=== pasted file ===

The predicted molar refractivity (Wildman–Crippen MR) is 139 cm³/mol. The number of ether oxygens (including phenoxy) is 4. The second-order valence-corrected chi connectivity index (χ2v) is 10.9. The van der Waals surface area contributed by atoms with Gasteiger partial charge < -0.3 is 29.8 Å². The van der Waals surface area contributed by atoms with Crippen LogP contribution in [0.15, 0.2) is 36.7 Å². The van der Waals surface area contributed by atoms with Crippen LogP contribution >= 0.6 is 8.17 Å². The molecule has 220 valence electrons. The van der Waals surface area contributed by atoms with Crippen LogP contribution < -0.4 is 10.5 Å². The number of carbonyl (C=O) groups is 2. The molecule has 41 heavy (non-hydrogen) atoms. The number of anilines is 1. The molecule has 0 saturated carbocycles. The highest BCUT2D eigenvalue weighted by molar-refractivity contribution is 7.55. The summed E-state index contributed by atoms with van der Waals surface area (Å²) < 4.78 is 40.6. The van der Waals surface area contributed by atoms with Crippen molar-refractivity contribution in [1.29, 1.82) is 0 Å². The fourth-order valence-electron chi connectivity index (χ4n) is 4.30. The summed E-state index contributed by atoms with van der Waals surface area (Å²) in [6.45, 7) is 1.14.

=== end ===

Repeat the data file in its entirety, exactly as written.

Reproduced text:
The predicted molar refractivity (Wildman–Crippen MR) is 139 cm³/mol. The number of ether oxygens (including phenoxy) is 4. The second-order valence-corrected chi connectivity index (χ2v) is 10.9. The van der Waals surface area contributed by atoms with Gasteiger partial charge < -0.3 is 29.8 Å². The van der Waals surface area contributed by atoms with Crippen LogP contribution in [0.15, 0.2) is 36.7 Å². The van der Waals surface area contributed by atoms with Crippen LogP contribution >= 0.6 is 8.17 Å². The molecule has 220 valence electrons. The van der Waals surface area contributed by atoms with Crippen LogP contribution < -0.4 is 10.5 Å². The number of carbonyl (C=O) groups is 2. The molecule has 41 heavy (non-hydrogen) atoms. The number of anilines is 1. The molecule has 0 saturated carbocycles. The highest BCUT2D eigenvalue weighted by molar-refractivity contribution is 7.55. The summed E-state index contributed by atoms with van der Waals surface area (Å²) < 4.78 is 40.6. The van der Waals surface area contributed by atoms with Crippen molar-refractivity contribution in [1.29, 1.82) is 0 Å². The fourth-order valence-electron chi connectivity index (χ4n) is 4.30. The summed E-state index contributed by atoms with van der Waals surface area (Å²) in [6.45, 7) is 1.14.